From cementing major court victories to guiding bills through the state Legislature, the Water Authority made a positive impact on the region and the state. The agency helped forestall what would have been a precedent-setting tax on drinking water, and it successfully supported state efforts to advance restoration projects at the Salton Sea that will help the State of California live up to commitments it made more than 15 years ago. In addition, the Water Authority’s Board of Directors lent its support to a statewide bond measure for water-related projects that California voters passed in June.
The Water Authority secured victories in a case of statewide significance over rates set by the Metropolitan Water District of Southern California with final court action in September. Among those victories:
- MWD must pay the Water Authority an estimated $44 million for so-called “Water Stewardship” charges MWD added to the water transportation rates it charged the Water Authority from 2011-2014. Going forward, MWD is barred from imposing illegal charges that would have amounted to approximately $1.1 billion through 2047.
- MWD unlawfully undercalculated the Water Authority’s statutory water right to MWD’s water supply. Correct calculations increased the Water Authority’s legal right to MWD water by more than 30 percent annually, or approximately 100,000 acre-feet of additional water each year. That’s about twice the annual production of the $1 billion Claude “Bud” Lewis Carlsbad Seawater Desalination Plant.
- The “Rate Structure Integrity” contract clause MWD used to disqualify local water supply projects in San Diego County from receiving MWD funds was ruled unconstitutional. Local projects were once again considered for funding starting in November.
A joint effort by the Water Authority and the Natural Resources Defense Council to improve landscape water-use efficiency passed the state Legislature during the fiscal year and moved to the governor’s desk. Assembly Bill 2371 by Assemblymember Wendy Carrillo (Los Angeles) would statutorily advance several consensus-based concepts to improve landscape water-use efficiency, as recommended by an Independent Technical Panel under the Department of Water Resources. In addition, Water Authority-sponsored AB 2064 by Assemblymembers Todd Gloria and Shirley Weber (both of San Diego) was passed by the Legislature for the governor’s review. The bill is intended to address cashflow issues for non-profit organizations and disadvantaged communities participating in Integrated Regional Water Management Programs.
San Diego regional business, civic, and water industry officials joined forces with the Water Authority to successfully oppose a proposed $135 million per year tax on drinking water in California that would harm ratepayers and likely foster more attempts to tax the state’s most precious natural resource. Thirty agencies and organizations across the region signed a letter to legislators opposing the drinking water tax plan, and many of them voiced their opposition at a May news conference organized by the Water Authority to highlight problems with the plan. In the face of statewide opposition, attempts at getting legislative approval for the tax plan failed during the 2017-18 session, though the idea is likely to return in future years.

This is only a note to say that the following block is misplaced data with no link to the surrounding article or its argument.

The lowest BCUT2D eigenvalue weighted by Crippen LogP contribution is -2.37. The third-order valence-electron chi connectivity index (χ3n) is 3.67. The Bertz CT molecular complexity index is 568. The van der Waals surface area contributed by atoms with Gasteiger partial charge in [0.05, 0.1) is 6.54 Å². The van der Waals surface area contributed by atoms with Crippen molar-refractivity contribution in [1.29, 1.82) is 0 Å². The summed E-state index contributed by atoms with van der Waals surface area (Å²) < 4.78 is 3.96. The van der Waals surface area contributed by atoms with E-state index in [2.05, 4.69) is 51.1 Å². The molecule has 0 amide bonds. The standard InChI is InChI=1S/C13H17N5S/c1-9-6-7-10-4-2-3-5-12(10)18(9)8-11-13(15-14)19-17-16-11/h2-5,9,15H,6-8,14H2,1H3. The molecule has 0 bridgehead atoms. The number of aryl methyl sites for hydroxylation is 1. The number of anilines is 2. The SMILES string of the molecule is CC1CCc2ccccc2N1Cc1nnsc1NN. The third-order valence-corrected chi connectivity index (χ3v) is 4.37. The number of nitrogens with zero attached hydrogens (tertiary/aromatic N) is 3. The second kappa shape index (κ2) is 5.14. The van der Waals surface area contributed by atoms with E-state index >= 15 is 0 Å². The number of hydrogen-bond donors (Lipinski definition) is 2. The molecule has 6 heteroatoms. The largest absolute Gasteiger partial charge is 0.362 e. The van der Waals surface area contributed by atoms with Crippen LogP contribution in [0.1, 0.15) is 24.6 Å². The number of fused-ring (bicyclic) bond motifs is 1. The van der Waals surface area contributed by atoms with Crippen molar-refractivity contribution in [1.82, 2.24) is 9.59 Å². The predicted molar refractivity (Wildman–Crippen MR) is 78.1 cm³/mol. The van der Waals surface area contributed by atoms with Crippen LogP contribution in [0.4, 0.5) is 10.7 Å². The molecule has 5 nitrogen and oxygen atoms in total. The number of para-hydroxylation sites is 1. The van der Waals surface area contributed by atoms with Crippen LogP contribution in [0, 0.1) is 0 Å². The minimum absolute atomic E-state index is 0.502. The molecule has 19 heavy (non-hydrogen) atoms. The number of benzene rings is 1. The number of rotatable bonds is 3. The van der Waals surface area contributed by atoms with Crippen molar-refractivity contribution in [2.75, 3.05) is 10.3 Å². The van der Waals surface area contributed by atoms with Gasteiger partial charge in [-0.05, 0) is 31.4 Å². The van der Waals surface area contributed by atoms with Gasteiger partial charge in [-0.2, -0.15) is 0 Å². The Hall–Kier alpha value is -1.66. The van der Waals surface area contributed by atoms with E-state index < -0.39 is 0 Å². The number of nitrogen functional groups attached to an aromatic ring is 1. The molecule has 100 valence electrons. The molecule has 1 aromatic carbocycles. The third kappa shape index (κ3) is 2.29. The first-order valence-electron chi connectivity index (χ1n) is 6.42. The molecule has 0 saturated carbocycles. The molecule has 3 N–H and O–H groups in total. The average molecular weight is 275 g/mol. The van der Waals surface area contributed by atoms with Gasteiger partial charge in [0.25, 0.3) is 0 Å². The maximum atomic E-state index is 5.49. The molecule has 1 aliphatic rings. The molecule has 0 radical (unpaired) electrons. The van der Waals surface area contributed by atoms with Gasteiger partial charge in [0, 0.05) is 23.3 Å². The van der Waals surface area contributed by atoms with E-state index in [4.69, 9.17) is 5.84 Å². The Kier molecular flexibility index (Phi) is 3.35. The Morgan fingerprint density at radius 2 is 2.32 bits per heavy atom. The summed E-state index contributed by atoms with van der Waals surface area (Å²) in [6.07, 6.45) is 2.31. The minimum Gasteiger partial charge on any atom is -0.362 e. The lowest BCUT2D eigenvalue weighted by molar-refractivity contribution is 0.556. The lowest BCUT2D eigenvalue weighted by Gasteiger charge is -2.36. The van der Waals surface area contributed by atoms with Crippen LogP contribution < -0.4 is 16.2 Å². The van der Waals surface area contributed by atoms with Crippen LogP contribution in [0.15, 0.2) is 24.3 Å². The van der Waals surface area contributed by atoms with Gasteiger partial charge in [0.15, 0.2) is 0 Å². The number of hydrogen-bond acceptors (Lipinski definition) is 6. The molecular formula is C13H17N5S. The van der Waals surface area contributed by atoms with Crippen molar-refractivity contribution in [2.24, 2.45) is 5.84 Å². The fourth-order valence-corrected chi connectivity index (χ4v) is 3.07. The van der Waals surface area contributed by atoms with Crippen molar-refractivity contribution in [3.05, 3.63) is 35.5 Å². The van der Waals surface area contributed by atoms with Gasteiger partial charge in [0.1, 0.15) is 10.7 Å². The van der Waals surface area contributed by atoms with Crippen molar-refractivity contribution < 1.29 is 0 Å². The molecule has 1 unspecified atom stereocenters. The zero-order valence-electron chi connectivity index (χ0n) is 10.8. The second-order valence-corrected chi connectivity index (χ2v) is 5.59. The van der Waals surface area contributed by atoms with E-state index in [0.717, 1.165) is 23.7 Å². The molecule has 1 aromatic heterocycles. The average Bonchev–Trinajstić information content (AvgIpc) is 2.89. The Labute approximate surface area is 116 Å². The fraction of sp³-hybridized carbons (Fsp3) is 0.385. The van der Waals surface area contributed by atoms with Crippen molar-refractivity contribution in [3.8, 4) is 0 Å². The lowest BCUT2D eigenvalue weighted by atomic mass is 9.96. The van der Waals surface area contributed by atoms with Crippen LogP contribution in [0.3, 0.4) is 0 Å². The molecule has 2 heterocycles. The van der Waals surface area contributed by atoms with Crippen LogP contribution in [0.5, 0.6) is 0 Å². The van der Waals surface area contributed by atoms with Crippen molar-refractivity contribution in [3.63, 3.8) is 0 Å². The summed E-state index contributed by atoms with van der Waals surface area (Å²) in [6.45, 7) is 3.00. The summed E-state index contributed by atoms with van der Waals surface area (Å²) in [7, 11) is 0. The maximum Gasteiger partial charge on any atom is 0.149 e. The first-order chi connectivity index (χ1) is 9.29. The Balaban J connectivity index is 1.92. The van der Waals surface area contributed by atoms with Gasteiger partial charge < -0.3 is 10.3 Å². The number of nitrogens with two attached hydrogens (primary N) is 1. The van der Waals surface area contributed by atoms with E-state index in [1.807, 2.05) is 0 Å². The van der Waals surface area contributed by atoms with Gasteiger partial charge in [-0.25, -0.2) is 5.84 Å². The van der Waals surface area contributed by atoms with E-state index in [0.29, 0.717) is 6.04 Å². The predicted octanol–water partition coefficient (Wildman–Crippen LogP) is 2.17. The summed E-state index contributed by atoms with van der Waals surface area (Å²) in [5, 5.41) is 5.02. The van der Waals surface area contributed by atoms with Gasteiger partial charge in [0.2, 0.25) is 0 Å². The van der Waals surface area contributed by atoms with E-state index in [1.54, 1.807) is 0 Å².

With support from the Water Authority, the State Water Resources Control Board in November reaffirmed the State of California’s continued support for the nation’s largest agriculture-to-urban water transfer and the mitigation program outlined in the 2003 Colorado River Quantification Settlement Agreement. The Water Transfer Agreement between the Water Authority and Imperial Irrigation District is a cornerstone of the QSA and a foundational piece of the Water Authority’s diversification strategy for ensuring a reliable water supply for the San Diego region. The State Water Board’s stipulated order calls for the state’s Salton Sea Management Program to provide dust control and restore habitat on 30,000 acres of exposed playa over 10 years; allow for the continued implementation of a mitigation program approved as part of the original Water Rights Order for the QSA; grant the State Water Board oversight authority over restoration efforts; and draft a long-term plan for restoration by 2022.
Following an endorsement by the Water Authority’s Board of Directors, Proposition 68 passed by California’s voters in the June election. The bond measure funds important projects in the San Diego region, and it provides more than $1 billion for water-related initiatives statewide. Of special regional significance is funding to help the state meet its obligations for Salton Sea restoration. The bond includes $170 million in funding for the Natural Resources Agency to advance the state’s Salton Sea Management Program, as well as $30 million for the Salton Sea Authority to fund capital projects providing air quality and habitat benefits. Proposition 68 also includes $12 million in funding for the San Diego River Conservancy. Although no bond funds were allocated directly to the Water Authority, Proposition 68 provides new funding opportunities to member agencies for projects such as water recycling, advanced water treatment technology, and regional water supply sustainability initiatives.
Legislative Roundtable Connect Elected Officials, Regional Leaders
The Water Authority's long-running series of Legislative Roundtables brings together regional stakeholders to discuss water issues with elected officials. Assemblymember Lorena Gonzalez Fletcher spoke at the Water Authority's Legislative Roundtable in August 2017. Assemblymember Todd Gloria spoke at the Water Authority's Legislative Roundtable in December 2017.